The company bucked the trend of loading up SoCs with as much functionality as possible. The jump from the V1 to V2 chip drops on-board noise canceling. Instead, it’s opted to build a standalone chip for ANC, called the QN2e. I will confess that I’m not a silicon expert, but Sony says the decision has allowed it to separate focus on controlling the six-mic array for measuring ambient noise. I certainly can’t argue with the results.
We’re still a ways off from full ambient noise cancelation, but the on-board is still excellent, masking the flood of sounds one encounters living in the city. As someone with sensory processing issues, I’ll sometimes pop these in my ears without playing music to help focus on the task at hand. A new pair of grills on the buds’ exteriors, meanwhile, do a better job of blocking out wind noise — the bane of making calls outdoors.
The eartips have been updated as well. I’m not fully sold on them from the standpoint of comfort — again, I really dig the size of the LinkBuds’ silicone tips. These are more foamy than the standard rubbery inserts. It is nice being able to give them a squeeze and letting them expand inside your ear to form a passive noise cancelling seal. Maybe it will grow on me. Time will certainly tell if it’s as durable as the other stuff. At the very least, it doesn’t seem as spongy as older foam tips. That, um, got to be an issue for people planning to sweat in their earbuds.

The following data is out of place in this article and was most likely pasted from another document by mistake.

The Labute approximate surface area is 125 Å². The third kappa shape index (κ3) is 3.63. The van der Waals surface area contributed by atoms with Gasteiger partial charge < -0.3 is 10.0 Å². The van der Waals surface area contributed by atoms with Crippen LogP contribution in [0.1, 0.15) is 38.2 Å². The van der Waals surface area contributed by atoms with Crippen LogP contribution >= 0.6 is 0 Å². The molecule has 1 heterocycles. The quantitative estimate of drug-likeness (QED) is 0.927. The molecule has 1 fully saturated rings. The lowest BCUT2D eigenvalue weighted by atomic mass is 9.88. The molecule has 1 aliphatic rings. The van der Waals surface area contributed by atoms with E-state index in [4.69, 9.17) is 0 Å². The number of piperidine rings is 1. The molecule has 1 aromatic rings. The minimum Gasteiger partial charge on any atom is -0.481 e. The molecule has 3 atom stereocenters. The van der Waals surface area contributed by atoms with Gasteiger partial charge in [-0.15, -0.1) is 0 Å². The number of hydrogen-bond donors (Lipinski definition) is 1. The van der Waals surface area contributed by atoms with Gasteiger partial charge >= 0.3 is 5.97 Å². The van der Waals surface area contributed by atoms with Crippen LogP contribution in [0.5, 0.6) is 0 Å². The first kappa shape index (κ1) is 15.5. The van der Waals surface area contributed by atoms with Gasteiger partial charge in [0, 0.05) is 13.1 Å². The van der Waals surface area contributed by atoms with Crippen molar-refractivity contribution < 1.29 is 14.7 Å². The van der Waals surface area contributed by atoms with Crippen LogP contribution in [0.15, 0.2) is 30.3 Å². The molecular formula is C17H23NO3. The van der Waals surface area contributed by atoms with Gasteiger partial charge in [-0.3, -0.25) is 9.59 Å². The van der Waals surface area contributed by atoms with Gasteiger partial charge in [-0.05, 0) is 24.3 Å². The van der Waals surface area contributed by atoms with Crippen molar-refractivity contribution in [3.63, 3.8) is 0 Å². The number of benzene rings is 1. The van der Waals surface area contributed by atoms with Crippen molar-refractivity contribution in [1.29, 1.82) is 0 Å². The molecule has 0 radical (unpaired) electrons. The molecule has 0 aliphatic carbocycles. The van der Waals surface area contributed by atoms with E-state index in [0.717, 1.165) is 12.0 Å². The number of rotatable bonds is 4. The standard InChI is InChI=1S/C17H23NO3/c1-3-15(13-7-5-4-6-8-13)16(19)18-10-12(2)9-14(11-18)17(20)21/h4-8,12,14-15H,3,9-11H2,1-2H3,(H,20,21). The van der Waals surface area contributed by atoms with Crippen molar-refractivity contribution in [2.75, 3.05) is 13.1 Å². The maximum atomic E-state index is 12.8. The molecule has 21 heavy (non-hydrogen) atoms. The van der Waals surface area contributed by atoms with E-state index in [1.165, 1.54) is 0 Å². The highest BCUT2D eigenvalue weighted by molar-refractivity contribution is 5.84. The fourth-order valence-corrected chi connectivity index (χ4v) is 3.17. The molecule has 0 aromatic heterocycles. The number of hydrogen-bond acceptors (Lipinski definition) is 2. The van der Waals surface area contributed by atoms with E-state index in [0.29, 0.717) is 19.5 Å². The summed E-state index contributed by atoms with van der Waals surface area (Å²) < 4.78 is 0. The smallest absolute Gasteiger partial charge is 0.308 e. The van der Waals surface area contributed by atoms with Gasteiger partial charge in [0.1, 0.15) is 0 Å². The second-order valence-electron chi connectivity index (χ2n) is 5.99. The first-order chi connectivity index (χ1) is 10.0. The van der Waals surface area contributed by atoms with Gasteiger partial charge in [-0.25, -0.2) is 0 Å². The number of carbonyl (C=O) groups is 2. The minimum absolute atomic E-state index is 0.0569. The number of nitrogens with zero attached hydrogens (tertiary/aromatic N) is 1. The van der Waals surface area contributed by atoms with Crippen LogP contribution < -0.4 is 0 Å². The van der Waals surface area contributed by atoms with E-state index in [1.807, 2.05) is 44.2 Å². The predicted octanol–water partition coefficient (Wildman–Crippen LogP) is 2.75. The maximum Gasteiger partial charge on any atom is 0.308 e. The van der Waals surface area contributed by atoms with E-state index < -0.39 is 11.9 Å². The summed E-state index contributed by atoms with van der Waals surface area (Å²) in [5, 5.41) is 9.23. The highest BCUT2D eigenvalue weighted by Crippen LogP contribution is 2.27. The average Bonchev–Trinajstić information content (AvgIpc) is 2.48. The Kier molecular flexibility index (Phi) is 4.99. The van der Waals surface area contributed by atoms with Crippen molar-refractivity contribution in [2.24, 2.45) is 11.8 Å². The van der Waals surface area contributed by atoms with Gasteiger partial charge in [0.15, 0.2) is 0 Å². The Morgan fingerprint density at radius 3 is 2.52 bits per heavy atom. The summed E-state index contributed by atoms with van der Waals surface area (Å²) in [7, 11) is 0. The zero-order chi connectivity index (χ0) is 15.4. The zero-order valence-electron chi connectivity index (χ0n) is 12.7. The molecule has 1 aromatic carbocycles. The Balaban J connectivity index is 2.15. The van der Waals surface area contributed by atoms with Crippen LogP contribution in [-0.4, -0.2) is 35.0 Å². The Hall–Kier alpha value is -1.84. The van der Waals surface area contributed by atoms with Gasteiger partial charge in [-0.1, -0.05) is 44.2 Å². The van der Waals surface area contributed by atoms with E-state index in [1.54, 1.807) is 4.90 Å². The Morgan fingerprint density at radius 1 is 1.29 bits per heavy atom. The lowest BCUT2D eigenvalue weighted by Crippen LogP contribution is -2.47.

The case is 15% smaller than the last gen. Sony’s come a long way on that front. The company’s earliest charging cases were ridiculously massive. The stated battery life remains the same: eight on the buds for a total of 24 hours with the case. I would say we’re at the point that there’s plenty enough battery here to do just about anything you need to.
I mean, if you’re flying to the other side of the world, you’re going to have to charge them up a few times. Charge time has dropped a bit. The last gen took five minutes of charging for an hour of playback. Sony has drioped that by two minutes, and unlike the LinkBuds S, they’ll charge wirelessly.
The surface of the buds is more rounded than last gen. A flat surface is generally better for the touch controls, but it’s not really an issue. There are a bunch of different features that take some getting used to. There’s the standard play/pause with a tap on the right bud, while the left toggles noise canceling and passthrough. Two and three taps on the right advance and back up the track, respectively, while offering programmable quick access functions on the left. The newest addition is a four-tap feature, which raises volume on the right bud and lowers on the left. Once you get to four taps, it’s generally just easier to control the volume on the source device.
The buds add spatial audio and headtracking for Android users. If that’s an essential feature and you’re an iOS user, take a look at the AirPods Pro. A clever built-in bone conduction feature, meanwhile detects your voice as you’re speaking, separating it from other human voices its on-board detects for noise canceling.
The line has always been a pricier one, and it’s not getting any cheaper. The M4s added a full $50 over their predecessor, and these tack on another $20, bringing them up to $300. That’s $50 more than the AirPods Pro and $100 more than the LinkBuds S. Ultimately, you’ll need to ask yourself what you’re looking for in a pair of buds. If you want the best-sounding buds and don’t mind paying for it, Sony’s got your covered.